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    (Original post by Observatory)
    Some time ago it was common for children to be taught Latin. This is no longer the case. Most people don't think about why. Of course, Latin is a useless dead language; reading it is not a marketable skill, so teaching it is a waste of time.

    However when pushed many people will admit that much, possibly a majority of what is taught in secondary school is ultimately not marketable. Literature isn't, except for a small number who will become authors or academics; the same is true of Latin. For that matter, the vast majority of people will never become fluent in, let alone work in, a "live" foreign language. Much more time is wasted providing language instruction that will never be used than would be lost by the small minority who need it learning as adults.

    When pushed further, most will nonetheless defend Literature and Spanish instruction, usually with mystical justifications that appeal to higher values and the good life. But why is not a knowledge of Latin something with higher or intrinsic value? Why is knowing it not also a part of the good life?

    Another argument is sometimes made against Latin instruction is that it is associated with the pre-1945 conservative tradition, and teaching it to children may therefore promote the values of that tradition. The person making this argument of course believes that those values are bad. This is the only argument that seems to me at least logically consistent, but it is also morally weak. If we eliminate Latin instruction because its main purpose is to transmit cultural values, which some may not approve of, why not eliminate all subjects whose main purpose is to transmit cultural values, since not everyone approves of any value? And if the cultural values that ultimately shape society are transmitted by what is very close to a state monopoly mechanism, can we truly say that we live in a free democracy?
    I agree with you. In general, I think that learning a language exercises the brain (in ways different to other subjects) and that this is good enough reason to make it compulsory, even if most pupils will never become fluent. With respect to Latin specifically, I think that learning Latin strengthens many important skills (close reading and logic, among others). It's not all about skills though: Latin literature is also very interesting and varied. Definitely worth teaching in its own right.

    I would combine it with a more theoretical study of rhetoric, perhaps. (Grammar, Logic, Rhetoric.)
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    I don't think there's anything wrong with Latin per se, but it was previously held in ridiculously high esteem. Perhaps the pendulum has swung too far the other way but I don't see how it can be rehabilitated in the current era of target obsession and 'learning outcomes'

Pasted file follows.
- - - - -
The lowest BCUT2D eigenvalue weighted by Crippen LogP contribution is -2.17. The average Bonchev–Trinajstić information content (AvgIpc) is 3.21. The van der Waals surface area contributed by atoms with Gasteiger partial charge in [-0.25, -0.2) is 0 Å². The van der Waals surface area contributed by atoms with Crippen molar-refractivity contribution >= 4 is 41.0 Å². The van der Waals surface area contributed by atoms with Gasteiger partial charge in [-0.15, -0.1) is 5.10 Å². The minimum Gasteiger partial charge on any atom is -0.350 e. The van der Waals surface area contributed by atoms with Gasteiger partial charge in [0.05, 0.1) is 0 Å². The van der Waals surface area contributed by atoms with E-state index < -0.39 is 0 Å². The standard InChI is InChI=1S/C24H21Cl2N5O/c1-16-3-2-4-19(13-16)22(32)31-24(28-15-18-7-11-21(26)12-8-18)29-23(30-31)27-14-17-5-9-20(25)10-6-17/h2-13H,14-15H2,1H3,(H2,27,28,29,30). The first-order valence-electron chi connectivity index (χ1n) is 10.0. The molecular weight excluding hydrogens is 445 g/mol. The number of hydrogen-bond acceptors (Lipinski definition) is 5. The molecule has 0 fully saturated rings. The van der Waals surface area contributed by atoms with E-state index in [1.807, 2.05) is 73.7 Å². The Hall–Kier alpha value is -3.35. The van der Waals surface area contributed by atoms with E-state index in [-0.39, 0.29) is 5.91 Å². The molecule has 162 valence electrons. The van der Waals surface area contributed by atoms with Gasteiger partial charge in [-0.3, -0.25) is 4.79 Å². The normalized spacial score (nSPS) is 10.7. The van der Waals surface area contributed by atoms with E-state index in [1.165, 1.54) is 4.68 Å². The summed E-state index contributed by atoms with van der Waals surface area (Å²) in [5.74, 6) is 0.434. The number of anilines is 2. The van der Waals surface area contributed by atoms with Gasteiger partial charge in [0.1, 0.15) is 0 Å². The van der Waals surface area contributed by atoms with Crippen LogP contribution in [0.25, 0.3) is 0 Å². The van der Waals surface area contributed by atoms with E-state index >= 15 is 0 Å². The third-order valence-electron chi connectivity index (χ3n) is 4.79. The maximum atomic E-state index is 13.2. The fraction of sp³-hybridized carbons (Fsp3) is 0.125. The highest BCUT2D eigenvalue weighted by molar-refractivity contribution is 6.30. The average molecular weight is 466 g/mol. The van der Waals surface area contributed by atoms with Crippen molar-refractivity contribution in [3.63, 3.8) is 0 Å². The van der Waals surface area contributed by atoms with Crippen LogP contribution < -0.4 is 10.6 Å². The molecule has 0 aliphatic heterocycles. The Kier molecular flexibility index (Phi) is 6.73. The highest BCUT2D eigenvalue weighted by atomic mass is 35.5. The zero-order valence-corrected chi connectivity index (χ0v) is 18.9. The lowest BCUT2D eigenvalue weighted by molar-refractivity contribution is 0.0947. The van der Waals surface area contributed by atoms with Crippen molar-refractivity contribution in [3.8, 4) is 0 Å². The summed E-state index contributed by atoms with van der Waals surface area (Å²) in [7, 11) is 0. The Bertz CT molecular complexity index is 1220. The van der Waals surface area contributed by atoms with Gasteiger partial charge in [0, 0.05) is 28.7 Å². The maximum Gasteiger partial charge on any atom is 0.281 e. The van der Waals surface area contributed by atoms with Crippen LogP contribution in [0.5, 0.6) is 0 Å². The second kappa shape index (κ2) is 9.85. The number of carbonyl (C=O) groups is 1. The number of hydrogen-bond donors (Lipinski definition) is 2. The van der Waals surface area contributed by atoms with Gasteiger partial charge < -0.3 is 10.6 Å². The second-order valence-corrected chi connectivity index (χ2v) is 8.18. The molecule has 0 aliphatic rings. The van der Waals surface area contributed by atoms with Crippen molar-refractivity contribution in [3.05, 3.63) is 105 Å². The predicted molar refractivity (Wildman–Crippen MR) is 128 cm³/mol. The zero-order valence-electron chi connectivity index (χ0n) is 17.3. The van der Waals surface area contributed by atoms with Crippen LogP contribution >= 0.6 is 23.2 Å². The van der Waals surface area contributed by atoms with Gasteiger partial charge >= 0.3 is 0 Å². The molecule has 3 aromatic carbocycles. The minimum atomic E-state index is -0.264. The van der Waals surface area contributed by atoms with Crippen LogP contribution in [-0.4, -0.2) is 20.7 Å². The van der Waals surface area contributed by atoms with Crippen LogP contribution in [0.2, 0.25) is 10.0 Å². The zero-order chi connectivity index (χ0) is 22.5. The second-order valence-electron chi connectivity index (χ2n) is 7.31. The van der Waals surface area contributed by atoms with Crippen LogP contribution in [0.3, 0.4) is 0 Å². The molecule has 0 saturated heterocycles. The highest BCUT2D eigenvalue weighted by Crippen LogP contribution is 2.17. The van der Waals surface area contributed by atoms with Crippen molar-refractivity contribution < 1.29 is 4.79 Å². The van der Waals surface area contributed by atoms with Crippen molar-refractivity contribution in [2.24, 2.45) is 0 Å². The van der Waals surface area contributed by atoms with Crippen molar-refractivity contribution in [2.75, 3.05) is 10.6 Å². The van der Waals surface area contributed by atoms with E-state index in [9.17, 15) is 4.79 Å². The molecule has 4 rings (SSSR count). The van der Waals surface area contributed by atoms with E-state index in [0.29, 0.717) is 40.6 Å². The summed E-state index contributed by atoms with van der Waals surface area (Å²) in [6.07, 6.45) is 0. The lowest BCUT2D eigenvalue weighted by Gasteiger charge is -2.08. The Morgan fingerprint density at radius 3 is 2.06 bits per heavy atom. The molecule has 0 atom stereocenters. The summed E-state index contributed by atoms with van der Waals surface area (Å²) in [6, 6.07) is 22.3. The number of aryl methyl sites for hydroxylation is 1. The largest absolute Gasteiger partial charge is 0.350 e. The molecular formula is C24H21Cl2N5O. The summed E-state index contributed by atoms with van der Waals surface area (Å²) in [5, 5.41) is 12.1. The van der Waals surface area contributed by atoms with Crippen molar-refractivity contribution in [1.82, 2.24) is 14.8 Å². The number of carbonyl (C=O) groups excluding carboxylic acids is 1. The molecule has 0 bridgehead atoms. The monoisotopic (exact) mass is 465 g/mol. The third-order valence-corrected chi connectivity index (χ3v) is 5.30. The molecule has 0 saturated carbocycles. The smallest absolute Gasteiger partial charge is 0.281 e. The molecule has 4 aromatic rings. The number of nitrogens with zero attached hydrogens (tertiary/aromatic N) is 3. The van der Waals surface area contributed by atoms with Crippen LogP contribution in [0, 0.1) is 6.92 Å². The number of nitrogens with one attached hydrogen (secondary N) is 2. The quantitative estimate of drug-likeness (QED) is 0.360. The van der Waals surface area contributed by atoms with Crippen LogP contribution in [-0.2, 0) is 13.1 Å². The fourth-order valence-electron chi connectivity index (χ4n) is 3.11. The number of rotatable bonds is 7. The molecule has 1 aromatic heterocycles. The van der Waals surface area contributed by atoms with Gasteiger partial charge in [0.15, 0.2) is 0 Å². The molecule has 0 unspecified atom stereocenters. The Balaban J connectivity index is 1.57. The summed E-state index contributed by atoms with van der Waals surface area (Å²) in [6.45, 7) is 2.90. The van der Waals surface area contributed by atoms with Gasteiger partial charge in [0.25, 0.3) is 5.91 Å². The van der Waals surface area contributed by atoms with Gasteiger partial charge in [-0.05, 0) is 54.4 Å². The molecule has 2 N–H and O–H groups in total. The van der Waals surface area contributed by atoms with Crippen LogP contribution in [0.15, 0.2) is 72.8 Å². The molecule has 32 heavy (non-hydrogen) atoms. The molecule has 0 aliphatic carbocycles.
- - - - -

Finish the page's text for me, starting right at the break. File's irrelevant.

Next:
Perhaps it'd be nice, but hardly among the most urgent of problems in education tbh.
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    Surely the whole point of studying literature at high school level is to develop analytical and writing skills. How can you possibly have missed that?
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    (Original post by Ronove)
    Surely the whole point of studying literature at high school level is to develop analytical and writing skills. How can you possibly have missed that?
    Exactly this...and in a language that people still speak, for a start.
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    (Original post by Ronove)
    Surely the whole point of studying literature at high school level is to develop analytical and writing skills. How can you possibly have missed that?
    If that were the point it would make more sense to analyse financial reports or press releases, rather than literature.
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    (Original post by Joinedup)
    I don't think there's anything wrong with Latin per se, but it was previously held in ridiculously high esteem.
    And why is the esteem in which Literature or Spanish is held any less ridiculous? Correct me if I am wrong, but if I proposed to fire every Spanish teacher in the country I would in past times have been neg repped to oblivion, yet I doubt it would have any negative practical consequences noticeable to an ordinary person at all. The same thing can be said of Latin teachers without much fuss; in fact, it has been as good as done.

    Perhaps the pendulum has swung too far the other way but I don't see how it can be rehabilitated in the current era of target obsession and 'learning outcomes'
    Better yet, surely? Targets only require something quantitatively measurable, not something useful. Percentage accuracy in a Latin unseen translation is easily measurable and quantifiable. Targets and league tables are just a result of reheating the principles of the Civil Service Exam anyway.

    Perhaps it'd be nice, but hardly among the most urgent of problems in education tbh.
    I apologise for not being sufficiently blunt, but granting everyone is fine with Latin being gone, my real question is why not get rid of the rest of the stuffing?